The other Butterfly Effect: MSF treats women injured in childbirth

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On March 8 and 9, MSF is organizing a workshop in Geneva to improve the treatment of obstetric fistula. This condition, a cause of great shame, affects two million women worldwide, mostly in Africa.

"The sun should not rise or set twice on a woman in labour." Despite this proverb, endless labours before delivery are legion in Africa, where a majority of women give birth at home. When they finally come to the hospital, it is often not only too late for the newborn, but sometimes for the mother.

A woman with a fistula rests on an outdoor bed in MSF's fistula camp in Boguila, CAR. [© Sarah ELLIOTT for MSF] 

Among women who survive this ordeal, many emerge infirm. Obstetric fistula is one of the most serious consequences of obstructed labour and occurs when the soft tissues of the pelvis are compressed by the baby's head. The lack of blood flow causes the tissues to die, creating a hole between the vagina and bladder, the vagina and rectum, or both. It results in urinary and/or faecal incontinence. Women with fistula live in shame and are often rejected by their own families and communities.

An estimated two million women live with fistula worldwide, most in Africa. This problem is largely hidden because it often affects young women who live in poor and remote areas, with very limited to no access maternal health care.

Women affected are like Zanaba, 16, a patient treated by MSF last year in the Central African Republic (CAR). At the end of her pregnancy, and after three days of intense pain, her mother went looking for a traditional birth attendant.

On the seventh day, Zanaba was brought to the nearest hospital after travelling the entire day on a motorcycle. When she arrived, the baby had already died. The young mother was saved but the prolonged, obstructed labour caused a fistula, which required a second surgery. "I did not know that fistulas exist and how the can occur. But I am glad that I receive the operation.", she said.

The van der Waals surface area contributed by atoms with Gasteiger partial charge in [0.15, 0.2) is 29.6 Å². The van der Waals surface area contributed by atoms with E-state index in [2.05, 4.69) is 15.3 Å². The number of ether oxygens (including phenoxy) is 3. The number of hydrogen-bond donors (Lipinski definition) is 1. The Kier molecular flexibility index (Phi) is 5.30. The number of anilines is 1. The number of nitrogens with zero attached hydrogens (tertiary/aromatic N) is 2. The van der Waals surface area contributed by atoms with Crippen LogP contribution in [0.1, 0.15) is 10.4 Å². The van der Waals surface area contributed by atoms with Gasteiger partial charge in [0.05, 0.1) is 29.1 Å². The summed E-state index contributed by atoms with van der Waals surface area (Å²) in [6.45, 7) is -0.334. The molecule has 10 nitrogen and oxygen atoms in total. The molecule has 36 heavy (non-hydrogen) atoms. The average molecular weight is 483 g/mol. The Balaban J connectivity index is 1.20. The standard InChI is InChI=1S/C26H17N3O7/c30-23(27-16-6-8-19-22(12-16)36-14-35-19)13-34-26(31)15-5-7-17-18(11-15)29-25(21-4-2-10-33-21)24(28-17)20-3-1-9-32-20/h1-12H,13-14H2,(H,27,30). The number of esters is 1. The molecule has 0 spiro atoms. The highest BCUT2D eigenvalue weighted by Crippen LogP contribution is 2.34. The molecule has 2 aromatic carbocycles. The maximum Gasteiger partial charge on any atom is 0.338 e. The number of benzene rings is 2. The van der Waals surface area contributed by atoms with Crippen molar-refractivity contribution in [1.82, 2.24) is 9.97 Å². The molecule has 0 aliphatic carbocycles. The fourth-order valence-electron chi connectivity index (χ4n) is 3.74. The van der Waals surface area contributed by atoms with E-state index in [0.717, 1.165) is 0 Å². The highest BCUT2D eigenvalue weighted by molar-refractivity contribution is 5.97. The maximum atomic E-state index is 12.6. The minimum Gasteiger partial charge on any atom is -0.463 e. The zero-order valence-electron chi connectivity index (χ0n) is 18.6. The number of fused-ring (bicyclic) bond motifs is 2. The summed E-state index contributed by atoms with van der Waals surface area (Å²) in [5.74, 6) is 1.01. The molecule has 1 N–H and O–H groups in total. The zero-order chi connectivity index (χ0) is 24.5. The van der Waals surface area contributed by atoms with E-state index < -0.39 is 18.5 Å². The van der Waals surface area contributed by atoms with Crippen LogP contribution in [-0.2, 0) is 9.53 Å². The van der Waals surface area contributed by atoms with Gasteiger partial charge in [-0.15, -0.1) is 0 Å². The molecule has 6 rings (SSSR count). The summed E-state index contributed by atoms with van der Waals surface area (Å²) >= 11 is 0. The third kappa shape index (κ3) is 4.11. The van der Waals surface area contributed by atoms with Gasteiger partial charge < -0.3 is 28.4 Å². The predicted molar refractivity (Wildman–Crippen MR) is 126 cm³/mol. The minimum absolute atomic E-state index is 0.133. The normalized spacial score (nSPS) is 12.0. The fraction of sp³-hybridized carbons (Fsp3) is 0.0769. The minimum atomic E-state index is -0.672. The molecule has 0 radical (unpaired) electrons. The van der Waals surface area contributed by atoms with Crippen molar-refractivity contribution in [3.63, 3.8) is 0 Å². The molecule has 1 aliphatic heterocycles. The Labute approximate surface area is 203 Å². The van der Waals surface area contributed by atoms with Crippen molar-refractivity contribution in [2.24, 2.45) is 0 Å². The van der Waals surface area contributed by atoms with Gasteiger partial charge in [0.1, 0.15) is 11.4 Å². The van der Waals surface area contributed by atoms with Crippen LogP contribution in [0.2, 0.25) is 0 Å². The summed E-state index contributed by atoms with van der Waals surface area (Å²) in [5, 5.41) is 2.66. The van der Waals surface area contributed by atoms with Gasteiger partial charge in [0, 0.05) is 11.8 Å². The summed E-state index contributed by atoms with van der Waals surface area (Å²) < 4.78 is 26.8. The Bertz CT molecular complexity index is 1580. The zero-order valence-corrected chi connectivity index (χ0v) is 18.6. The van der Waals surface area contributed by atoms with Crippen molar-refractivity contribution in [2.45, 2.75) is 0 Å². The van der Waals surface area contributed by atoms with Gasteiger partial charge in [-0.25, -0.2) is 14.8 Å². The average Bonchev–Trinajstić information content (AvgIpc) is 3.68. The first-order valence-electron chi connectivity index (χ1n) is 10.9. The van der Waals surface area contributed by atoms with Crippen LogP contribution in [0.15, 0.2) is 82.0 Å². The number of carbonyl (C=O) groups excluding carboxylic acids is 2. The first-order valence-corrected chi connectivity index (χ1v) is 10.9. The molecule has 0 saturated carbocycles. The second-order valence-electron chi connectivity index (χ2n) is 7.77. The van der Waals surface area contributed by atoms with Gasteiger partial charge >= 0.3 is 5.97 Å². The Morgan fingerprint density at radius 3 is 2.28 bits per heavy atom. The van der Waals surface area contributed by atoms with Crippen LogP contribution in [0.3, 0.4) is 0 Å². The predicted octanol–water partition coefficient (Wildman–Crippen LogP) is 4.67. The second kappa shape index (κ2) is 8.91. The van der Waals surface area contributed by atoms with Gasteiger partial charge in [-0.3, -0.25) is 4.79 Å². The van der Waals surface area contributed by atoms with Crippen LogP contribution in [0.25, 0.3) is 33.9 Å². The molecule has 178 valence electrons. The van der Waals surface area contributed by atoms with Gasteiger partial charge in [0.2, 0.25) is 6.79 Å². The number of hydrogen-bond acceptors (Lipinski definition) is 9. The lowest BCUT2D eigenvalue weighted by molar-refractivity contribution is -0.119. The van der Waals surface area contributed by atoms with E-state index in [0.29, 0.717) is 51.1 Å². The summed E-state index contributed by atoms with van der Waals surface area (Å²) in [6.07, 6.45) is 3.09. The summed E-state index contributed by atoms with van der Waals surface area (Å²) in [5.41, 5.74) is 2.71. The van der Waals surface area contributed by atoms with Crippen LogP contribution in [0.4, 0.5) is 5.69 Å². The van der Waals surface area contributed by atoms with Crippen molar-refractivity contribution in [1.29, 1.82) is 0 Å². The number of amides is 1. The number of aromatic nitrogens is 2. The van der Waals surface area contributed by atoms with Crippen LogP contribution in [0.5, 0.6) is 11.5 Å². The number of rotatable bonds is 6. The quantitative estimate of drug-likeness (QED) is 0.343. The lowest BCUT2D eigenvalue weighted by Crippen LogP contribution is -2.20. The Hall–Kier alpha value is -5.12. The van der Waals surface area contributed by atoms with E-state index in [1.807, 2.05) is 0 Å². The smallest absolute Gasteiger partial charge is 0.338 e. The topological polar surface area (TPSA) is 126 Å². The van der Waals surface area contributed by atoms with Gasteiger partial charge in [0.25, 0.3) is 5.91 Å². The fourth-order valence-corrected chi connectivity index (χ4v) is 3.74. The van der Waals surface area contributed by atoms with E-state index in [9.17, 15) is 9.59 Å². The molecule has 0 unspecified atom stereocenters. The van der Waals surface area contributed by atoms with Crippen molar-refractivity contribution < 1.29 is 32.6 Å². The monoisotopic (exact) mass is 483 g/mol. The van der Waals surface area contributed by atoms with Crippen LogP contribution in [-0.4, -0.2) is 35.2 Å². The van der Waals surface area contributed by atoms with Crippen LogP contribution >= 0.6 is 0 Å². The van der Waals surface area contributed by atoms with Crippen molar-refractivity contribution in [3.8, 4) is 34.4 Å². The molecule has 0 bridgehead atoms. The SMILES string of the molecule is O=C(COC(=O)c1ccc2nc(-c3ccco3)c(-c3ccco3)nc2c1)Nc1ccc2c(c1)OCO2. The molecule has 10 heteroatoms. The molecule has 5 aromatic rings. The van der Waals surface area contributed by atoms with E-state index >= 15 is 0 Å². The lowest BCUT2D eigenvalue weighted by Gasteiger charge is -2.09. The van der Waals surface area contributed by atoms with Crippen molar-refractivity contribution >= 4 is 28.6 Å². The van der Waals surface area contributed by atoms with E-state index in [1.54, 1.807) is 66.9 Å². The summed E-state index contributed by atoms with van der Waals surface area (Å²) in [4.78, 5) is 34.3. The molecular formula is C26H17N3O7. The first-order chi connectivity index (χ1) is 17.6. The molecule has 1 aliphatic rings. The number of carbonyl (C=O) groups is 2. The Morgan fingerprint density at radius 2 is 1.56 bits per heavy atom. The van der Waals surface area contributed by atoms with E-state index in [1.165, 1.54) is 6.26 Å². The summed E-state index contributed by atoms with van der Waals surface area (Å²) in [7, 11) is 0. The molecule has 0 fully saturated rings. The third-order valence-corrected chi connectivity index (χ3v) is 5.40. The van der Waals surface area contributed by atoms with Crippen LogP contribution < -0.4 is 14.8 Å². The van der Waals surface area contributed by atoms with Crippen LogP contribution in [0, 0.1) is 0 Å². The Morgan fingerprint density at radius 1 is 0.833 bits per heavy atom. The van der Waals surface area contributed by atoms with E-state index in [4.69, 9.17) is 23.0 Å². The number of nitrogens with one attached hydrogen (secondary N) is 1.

Improve access to obstetrical care

On March 8 and 9, MSF will organize a workshop in Geneva to improve the management of fistulas. The meeting coincides with International Women's Day and will bring together actors involved in fistula treatment: surgeons, experts working for MSF and for other organizations.

Fistulas are largely preventable and have disappeared in developed countries where there is universal access to obstetric care.

The operation to close a fistula is delicate and requires specific skills. Depending on the severity of the case, the operation may take several hours. In order to operate on fistula, a long and specific training is needed and there is only a few specialised centres in Africa.

Treating fistulas far exceeds the surgical aspect. Because of the flow of urine and faeces, affected women can develop multiple infections or skin diseases. Following childbirth, they may also have difficulty walking and, because of their exclusion, they are likely to suffer from malnutrition. After surgery, in case of residual incontinence, patients often require a physiotherapeutic rehabilitation. Psychosocial care is also needed in order to reintegrate the affected women into their communities.

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